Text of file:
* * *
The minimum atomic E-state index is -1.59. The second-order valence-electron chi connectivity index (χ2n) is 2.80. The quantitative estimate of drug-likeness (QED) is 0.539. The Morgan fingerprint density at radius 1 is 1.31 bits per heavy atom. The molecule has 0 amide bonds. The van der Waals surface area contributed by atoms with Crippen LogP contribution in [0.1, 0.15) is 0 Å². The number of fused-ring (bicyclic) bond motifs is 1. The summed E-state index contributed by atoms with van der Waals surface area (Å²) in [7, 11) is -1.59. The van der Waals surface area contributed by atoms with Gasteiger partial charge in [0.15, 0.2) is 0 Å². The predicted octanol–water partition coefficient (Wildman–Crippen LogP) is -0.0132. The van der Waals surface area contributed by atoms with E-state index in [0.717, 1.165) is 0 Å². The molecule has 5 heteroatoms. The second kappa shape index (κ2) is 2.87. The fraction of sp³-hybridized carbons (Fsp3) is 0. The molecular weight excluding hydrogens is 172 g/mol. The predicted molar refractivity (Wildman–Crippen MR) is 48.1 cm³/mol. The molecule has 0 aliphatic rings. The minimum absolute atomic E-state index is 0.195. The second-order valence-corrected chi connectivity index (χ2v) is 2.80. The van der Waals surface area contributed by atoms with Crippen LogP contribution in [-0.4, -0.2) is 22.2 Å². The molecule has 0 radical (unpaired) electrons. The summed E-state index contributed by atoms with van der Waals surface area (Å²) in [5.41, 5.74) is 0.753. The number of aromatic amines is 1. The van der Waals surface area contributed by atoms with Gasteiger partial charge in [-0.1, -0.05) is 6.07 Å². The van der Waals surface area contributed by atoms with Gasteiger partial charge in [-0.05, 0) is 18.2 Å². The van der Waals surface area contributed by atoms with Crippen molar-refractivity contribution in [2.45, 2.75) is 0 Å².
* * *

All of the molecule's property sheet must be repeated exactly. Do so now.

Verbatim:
The minimum atomic E-state index is -1.59. The second-order valence-electron chi connectivity index (χ2n) is 2.80. The quantitative estimate of drug-likeness (QED) is 0.539. The Morgan fingerprint density at radius 1 is 1.31 bits per heavy atom. The molecule has 0 amide bonds. The van der Waals surface area contributed by atoms with Crippen LogP contribution in [0.1, 0.15) is 0 Å². The number of fused-ring (bicyclic) bond motifs is 1. The summed E-state index contributed by atoms with van der Waals surface area (Å²) in [7, 11) is -1.59. The van der Waals surface area contributed by atoms with Gasteiger partial charge in [0.15, 0.2) is 0 Å². The predicted octanol–water partition coefficient (Wildman–Crippen LogP) is -0.0132. The van der Waals surface area contributed by atoms with E-state index in [0.717, 1.165) is 0 Å². The molecule has 5 heteroatoms. The second kappa shape index (κ2) is 2.87. The fraction of sp³-hybridized carbons (Fsp3) is 0. The molecular weight excluding hydrogens is 172 g/mol. The predicted molar refractivity (Wildman–Crippen MR) is 48.1 cm³/mol. The molecule has 0 aliphatic rings. The minimum absolute atomic E-state index is 0.195. The second-order valence-corrected chi connectivity index (χ2v) is 2.80. The van der Waals surface area contributed by atoms with Crippen LogP contribution in [-0.4, -0.2) is 22.2 Å². The molecule has 0 radical (unpaired) electrons. The summed E-state index contributed by atoms with van der Waals surface area (Å²) in [5.41, 5.74) is 0.753. The number of aromatic amines is 1. The van der Waals surface area contributed by atoms with Gasteiger partial charge in [-0.1, -0.05) is 6.07 Å². The van der Waals surface area contributed by atoms with Gasteiger partial charge in [-0.05, 0) is 18.2 Å². The van der Waals surface area contributed by atoms with Crippen molar-refractivity contribution in [2.45, 2.75) is 0 Å².